The British Mark I Tank was a tracked vehicle developed by the British Army during World War I and the world's first combat tank, entering service in August 1916. It was the first vehicle to be named "tank", as an expedient to maintain secrecy and to disguise its true purpose. A requirement was found for two types of armament, so Mark Is were armed either with 6 pounder guns and four machine guns and called "Male" or two Vickers machine guns instead of the 6 pounders and called "Female."
Mark I Tank in Southern Victory Edit
The Mark I was used in the North American theater of the Great War in 1916, during a British counter-attack in Ontario, Canada to great effect, driving the US army from its positions and pushing them back five miles. Jonathan Moss thought the design bizarre, but understood it once he saw it in action. There were two radically different versions of this tank, one that was armed with cannon and machine guns, and another that was armed with just machine guns.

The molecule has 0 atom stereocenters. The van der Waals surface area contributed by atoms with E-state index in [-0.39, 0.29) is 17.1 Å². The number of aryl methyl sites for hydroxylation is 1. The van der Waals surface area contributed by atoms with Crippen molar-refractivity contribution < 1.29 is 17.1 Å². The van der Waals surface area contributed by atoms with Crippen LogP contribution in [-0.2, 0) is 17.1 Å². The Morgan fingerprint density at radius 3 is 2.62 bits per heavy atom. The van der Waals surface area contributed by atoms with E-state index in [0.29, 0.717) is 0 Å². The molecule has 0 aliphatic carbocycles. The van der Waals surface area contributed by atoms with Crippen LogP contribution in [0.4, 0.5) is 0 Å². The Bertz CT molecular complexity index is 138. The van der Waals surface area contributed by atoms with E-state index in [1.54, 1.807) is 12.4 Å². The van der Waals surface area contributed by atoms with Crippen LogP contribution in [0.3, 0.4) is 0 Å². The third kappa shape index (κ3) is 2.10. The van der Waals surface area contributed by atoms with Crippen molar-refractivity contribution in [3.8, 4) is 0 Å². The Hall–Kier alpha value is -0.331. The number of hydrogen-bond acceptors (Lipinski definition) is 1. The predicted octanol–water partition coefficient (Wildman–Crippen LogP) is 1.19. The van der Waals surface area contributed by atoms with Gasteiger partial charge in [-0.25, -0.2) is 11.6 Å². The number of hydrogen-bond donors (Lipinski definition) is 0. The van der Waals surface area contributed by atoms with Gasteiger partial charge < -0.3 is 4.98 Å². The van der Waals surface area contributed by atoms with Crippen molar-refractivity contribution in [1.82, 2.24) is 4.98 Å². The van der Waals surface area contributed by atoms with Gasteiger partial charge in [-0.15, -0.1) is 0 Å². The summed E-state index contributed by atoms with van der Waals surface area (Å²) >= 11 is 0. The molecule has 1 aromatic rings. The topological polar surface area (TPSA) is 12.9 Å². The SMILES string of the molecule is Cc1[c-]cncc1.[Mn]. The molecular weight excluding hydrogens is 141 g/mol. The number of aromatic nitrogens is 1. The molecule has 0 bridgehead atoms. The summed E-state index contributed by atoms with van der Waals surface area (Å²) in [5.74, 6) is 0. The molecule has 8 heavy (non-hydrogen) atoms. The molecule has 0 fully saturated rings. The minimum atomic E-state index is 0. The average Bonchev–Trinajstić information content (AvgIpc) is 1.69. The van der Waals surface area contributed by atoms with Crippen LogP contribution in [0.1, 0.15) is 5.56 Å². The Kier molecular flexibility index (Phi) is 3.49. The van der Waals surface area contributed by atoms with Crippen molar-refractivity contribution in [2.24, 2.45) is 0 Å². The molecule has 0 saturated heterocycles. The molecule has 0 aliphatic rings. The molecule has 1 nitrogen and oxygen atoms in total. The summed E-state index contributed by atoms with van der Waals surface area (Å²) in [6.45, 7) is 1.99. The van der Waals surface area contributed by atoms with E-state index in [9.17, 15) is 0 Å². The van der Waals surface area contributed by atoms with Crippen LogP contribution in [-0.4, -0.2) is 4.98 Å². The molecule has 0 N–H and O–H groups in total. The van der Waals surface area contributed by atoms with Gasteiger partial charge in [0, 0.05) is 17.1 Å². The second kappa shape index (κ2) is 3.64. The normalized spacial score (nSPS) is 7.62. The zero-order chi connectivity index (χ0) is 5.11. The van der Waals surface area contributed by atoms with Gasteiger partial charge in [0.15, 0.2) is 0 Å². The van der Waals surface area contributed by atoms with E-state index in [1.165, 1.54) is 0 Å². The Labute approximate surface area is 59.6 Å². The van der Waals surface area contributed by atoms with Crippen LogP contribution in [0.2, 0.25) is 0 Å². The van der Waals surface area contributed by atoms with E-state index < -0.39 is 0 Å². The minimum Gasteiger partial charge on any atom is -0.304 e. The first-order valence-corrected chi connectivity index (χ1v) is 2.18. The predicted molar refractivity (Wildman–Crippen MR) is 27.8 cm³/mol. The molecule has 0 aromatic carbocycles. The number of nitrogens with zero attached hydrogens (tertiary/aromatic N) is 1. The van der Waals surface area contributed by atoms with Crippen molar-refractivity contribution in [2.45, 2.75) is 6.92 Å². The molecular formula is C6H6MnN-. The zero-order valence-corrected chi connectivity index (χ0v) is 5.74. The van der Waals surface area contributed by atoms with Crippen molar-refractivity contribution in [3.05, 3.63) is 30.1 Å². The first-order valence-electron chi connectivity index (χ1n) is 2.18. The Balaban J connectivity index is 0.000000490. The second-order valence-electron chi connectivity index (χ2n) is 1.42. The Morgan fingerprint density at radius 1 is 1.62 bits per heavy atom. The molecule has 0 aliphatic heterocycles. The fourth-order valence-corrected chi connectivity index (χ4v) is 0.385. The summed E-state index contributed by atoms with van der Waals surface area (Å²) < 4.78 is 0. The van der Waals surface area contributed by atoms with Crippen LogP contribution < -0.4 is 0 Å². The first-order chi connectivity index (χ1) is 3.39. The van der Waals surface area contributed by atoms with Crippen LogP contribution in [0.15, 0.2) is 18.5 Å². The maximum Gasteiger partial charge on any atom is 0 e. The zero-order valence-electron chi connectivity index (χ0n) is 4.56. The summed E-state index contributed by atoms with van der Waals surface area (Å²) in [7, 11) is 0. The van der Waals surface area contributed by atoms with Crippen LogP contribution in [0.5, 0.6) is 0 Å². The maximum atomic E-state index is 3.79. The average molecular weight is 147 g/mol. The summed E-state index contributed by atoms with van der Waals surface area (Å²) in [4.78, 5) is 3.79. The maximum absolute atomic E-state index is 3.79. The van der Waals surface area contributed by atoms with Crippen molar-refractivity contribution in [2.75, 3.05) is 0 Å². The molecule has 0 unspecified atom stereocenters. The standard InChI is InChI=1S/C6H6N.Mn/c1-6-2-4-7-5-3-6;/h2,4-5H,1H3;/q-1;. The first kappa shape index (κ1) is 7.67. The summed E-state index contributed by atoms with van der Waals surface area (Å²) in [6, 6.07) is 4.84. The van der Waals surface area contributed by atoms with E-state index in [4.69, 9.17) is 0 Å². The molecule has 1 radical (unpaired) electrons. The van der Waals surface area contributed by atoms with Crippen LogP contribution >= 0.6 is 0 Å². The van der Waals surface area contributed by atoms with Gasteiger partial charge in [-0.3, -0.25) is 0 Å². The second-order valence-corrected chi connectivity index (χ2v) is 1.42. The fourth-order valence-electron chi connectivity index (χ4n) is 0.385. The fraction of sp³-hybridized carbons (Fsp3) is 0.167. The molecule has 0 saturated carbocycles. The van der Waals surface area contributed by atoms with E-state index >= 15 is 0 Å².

Other versions of the Mark I were exported to the Confederacy, while those in the Confederacy never referred to it as a tank but rather its US title of "barrel". Although the Confederate barrel was an equal match up against its US counter-part, the US barrels were produced in far greater quantity and simply overwhelmed all of the Mark I Tanks that were fielded.